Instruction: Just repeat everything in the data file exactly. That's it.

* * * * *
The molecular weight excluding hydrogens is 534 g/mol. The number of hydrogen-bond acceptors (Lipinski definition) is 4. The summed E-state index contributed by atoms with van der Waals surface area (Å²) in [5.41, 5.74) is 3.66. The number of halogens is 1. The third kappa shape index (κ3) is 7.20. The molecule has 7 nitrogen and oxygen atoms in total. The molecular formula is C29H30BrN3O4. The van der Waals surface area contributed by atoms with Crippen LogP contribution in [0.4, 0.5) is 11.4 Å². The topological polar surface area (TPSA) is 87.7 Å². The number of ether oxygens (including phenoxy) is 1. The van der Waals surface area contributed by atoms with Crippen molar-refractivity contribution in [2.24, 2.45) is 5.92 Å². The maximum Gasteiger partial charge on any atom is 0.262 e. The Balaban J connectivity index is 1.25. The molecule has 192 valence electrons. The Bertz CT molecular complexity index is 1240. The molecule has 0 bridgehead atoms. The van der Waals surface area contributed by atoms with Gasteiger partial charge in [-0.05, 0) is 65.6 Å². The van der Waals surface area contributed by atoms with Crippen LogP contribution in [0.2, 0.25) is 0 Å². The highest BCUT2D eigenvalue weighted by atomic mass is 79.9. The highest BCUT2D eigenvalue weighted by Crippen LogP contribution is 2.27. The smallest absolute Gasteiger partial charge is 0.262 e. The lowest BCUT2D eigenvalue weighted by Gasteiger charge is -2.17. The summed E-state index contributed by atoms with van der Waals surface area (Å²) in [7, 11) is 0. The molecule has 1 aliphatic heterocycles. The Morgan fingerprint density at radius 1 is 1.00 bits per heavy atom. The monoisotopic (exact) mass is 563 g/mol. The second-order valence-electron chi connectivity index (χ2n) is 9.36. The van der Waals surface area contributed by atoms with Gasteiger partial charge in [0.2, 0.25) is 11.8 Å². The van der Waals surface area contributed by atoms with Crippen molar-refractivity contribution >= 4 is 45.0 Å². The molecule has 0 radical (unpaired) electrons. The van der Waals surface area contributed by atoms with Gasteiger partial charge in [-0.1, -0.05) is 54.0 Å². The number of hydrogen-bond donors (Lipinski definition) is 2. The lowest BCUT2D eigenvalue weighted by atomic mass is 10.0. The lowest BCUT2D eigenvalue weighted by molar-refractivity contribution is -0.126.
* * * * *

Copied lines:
The molecular weight excluding hydrogens is 534 g/mol. The number of hydrogen-bond acceptors (Lipinski definition) is 4. The summed E-state index contributed by atoms with van der Waals surface area (Å²) in [5.41, 5.74) is 3.66. The number of halogens is 1. The third kappa shape index (κ3) is 7.20. The molecule has 7 nitrogen and oxygen atoms in total. The molecular formula is C29H30BrN3O4. The van der Waals surface area contributed by atoms with Crippen LogP contribution in [0.4, 0.5) is 11.4 Å². The topological polar surface area (TPSA) is 87.7 Å². The number of ether oxygens (including phenoxy) is 1. The van der Waals surface area contributed by atoms with Crippen molar-refractivity contribution in [2.24, 2.45) is 5.92 Å². The maximum Gasteiger partial charge on any atom is 0.262 e. The Balaban J connectivity index is 1.25. The molecule has 192 valence electrons. The Bertz CT molecular complexity index is 1240. The molecule has 0 bridgehead atoms. The van der Waals surface area contributed by atoms with Gasteiger partial charge in [-0.05, 0) is 65.6 Å². The van der Waals surface area contributed by atoms with Crippen LogP contribution in [0.2, 0.25) is 0 Å². The highest BCUT2D eigenvalue weighted by atomic mass is 79.9. The highest BCUT2D eigenvalue weighted by Crippen LogP contribution is 2.27. The smallest absolute Gasteiger partial charge is 0.262 e. The lowest BCUT2D eigenvalue weighted by Gasteiger charge is -2.17. The summed E-state index contributed by atoms with van der Waals surface area (Å²) in [7, 11) is 0. The molecule has 1 aliphatic heterocycles. The Morgan fingerprint density at radius 1 is 1.00 bits per heavy atom. The monoisotopic (exact) mass is 563 g/mol. The second-order valence-electron chi connectivity index (χ2n) is 9.36. The van der Waals surface area contributed by atoms with Gasteiger partial charge in [0.2, 0.25) is 11.8 Å². The van der Waals surface area contributed by atoms with Crippen molar-refractivity contribution >= 4 is 45.0 Å². The molecule has 0 radical (unpaired) electrons. The van der Waals surface area contributed by atoms with Gasteiger partial charge in [-0.1, -0.05) is 54.0 Å². The number of hydrogen-bond donors (Lipinski definition) is 2. The lowest BCUT2D eigenvalue weighted by atomic mass is 10.0. The lowest BCUT2D eigenvalue weighted by molar-refractivity contribution is -0.126.